[squid-users] Time for cache synchronization between siblings
bhsreenath at gmail.com
Wed Dec 16 14:10:12 UTC 2015
Thanks for the tips. After disabling digest I believe performance improved.
However, I found that randomly requests were being routed to parent
even when siblings had the data cached.
>From access.log I found TIMEOUT_CARP. I assumed this meant HTCP timed
out and squid was forced to go to fetch the data. So I increased
icp_query_timeout to 4000 milliseconds, and the hit rate increased
But I still find that sometimes, even after getting a HIT response
from a sibling, squid, for some reason still decides to go to the
parent for requested object.
Are there any other reasons why squid will decide to go to parent servers?
And another question: When the hash key is computed for storing cache
objects, does Squid use the hostname(or IP address) also as part of
URL, or just the part that appears after the hostname/IP:port numbers?
For example: if ip address is squid servers is 10.135.85.2 and
10.135.85.3, and a request made to 1st server would have had the IP
address as part of the URL. However, next time same request is made to
server2, a different IP address would be used. Does this affect cache
hit at the sibling server?
I think it should not, but is this the case?
We will have a load balancer that sends requests to each squid server,
and we want cache peering to work correctly in this case.
On 12/16/15, Amos Jeffries <squid3 at treenet.co.nz> wrote:
> On 16/12/2015 7:16 a.m., Sreenath BH wrote:
>> I have a setup with three squid peers (siblings in squid.conf) and
>> three upstream servers(peers with parent and originserver in
>> I am using htcp for the three squid siblings.
>> How much time does it take for one squid server to 'know' that another
>> peer has a particular object cached? I see digests exchanged between
>> the siblings, as logged in cache.log.
> When both HTCP an dDgests are active between siblings the maximum time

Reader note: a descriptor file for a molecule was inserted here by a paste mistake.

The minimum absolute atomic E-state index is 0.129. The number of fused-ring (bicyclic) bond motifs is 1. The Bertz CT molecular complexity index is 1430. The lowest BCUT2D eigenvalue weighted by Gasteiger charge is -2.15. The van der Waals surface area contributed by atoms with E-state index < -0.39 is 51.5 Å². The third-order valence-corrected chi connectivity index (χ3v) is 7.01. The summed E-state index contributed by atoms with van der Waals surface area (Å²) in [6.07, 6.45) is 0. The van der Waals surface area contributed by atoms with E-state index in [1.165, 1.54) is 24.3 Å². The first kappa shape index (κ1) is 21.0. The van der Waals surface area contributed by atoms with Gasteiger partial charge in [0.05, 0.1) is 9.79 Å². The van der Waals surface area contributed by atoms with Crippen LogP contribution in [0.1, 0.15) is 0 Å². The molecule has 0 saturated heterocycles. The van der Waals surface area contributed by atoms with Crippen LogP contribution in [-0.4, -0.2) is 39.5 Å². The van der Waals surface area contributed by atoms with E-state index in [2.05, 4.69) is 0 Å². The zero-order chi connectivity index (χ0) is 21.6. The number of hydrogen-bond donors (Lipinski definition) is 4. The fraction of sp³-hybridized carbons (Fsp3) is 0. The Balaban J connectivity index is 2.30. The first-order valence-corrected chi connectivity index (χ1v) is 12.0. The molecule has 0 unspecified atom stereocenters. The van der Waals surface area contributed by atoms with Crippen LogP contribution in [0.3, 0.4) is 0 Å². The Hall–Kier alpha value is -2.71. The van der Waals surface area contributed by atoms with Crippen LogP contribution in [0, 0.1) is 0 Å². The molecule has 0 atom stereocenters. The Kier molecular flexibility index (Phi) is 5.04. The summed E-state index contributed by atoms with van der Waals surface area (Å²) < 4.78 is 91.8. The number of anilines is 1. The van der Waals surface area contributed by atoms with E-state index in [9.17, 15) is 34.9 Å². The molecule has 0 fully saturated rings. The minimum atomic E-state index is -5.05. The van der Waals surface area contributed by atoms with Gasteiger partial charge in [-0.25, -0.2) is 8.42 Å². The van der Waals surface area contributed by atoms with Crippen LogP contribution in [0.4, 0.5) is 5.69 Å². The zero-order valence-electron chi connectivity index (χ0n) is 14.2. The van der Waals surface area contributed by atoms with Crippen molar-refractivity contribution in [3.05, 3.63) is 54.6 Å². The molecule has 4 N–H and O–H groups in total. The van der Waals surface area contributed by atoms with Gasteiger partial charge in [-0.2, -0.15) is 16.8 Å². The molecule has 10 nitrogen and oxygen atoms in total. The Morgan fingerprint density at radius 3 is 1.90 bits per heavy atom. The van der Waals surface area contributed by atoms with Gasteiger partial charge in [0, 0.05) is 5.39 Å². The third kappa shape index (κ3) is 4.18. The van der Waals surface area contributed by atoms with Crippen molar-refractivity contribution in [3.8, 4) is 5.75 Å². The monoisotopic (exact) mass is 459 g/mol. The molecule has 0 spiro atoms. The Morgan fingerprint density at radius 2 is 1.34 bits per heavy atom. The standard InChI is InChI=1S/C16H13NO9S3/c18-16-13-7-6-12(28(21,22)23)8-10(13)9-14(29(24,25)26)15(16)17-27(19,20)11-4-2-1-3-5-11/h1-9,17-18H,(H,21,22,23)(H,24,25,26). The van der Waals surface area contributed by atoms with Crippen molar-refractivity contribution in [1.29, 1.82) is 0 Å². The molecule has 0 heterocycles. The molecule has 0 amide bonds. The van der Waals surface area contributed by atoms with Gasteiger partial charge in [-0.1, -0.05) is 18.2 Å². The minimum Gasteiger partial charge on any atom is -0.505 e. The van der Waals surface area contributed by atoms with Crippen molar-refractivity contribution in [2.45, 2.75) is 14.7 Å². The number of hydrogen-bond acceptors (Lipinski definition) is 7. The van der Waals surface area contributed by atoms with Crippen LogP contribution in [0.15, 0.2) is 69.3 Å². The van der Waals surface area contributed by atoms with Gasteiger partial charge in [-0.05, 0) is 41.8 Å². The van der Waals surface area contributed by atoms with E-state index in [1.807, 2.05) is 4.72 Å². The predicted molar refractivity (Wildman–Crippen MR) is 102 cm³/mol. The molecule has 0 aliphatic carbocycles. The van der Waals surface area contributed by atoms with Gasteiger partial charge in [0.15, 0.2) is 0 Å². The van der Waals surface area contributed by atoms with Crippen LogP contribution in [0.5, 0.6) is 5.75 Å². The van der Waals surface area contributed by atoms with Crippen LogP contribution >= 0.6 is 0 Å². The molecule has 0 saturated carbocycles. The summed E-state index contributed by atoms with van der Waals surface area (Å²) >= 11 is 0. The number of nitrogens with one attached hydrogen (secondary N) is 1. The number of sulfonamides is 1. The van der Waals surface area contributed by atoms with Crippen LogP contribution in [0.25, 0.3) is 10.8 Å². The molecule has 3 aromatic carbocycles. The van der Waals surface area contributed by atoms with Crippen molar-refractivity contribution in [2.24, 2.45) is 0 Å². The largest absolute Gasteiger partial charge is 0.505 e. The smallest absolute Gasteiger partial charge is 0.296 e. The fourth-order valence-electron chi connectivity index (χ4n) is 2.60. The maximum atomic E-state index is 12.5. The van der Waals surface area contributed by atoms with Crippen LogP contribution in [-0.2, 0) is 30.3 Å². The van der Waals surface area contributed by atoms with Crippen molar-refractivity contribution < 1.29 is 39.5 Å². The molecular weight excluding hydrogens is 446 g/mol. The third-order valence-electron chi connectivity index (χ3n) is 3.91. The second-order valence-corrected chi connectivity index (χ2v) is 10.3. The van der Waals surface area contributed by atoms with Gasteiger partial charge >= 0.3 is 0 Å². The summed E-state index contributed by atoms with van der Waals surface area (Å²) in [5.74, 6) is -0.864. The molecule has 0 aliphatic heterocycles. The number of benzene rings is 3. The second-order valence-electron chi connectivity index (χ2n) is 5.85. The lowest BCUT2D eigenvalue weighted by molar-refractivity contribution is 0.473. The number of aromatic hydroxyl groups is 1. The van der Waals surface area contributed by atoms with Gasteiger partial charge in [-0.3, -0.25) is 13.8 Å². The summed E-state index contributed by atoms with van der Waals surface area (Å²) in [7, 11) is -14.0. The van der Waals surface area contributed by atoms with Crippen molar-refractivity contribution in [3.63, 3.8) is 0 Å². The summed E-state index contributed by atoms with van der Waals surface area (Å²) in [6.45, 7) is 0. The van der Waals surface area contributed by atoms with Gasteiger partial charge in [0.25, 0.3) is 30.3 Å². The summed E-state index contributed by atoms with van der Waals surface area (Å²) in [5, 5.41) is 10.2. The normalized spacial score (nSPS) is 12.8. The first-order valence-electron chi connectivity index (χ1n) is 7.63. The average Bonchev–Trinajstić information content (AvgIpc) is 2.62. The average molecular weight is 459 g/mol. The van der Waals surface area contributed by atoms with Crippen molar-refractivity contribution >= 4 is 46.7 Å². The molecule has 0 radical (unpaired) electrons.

> is however long it takes for the HTCP packet to reach the sibling, be
> parsed, looked up in the cache and response to get back.
> Digests are used to short-circuit the ICP or HTCP process. If the digest
> contains an entry for the URL the peer will be selected as a possible
> destination server. Regardless of whether the object stored for that URL
> is the same one the client is fetching.
> Digests are updated every digest_rebuild_period (default 1 hr). You can
> disable digests with either "digest_generation off" or per-peer with the
> cache_peer no-digest option.
>> I have been able to make a request to one sibling and it resulted in a
>> How I do this test is this:
>> 1. bring up all siblings
>> 2. issue a request to one server (sibling 1)
>> 3. Make sure it is cached in sibling 1
>> 4. Wait for some time (I don't know how long to wait)
> Until the log of sibling1 contains a digest fetch from sibling2. A
> restart of sibling2 will make that happen faster.
>> 5. Make same request to another sibling, say sibling 2
>> 6. Check if it went to upstream server for the request or it was a sibling
>> My problem is that the sibling hits seem to be random. I am not able
>> to figure out exactly
>> how log it takes for the cache information to propagate to all siblings.
> Digest is a old algorithm designed as an optimization of ICP, and
> likewise is based on URL alone - which is great for HTTP/1.0 traffic. In
> modern HTTP/1.1 traffic the Vary headers have a big part to play and
> HTCP with full-header lookups works much better.
> I suggest trying with only HTCP (digests disabled) and see if your
> performance improves at all. YMMV though.
> Be aware that there is no guarantee that any object is still in cache,
> even with the more reliable HTCP on-demand lookups. Any object could be
> dropped from sibling1 cache picoseconds after the "i have it" reply
> started being formed for delivery to sibling2 (before it even hits the
> wire on its way back).
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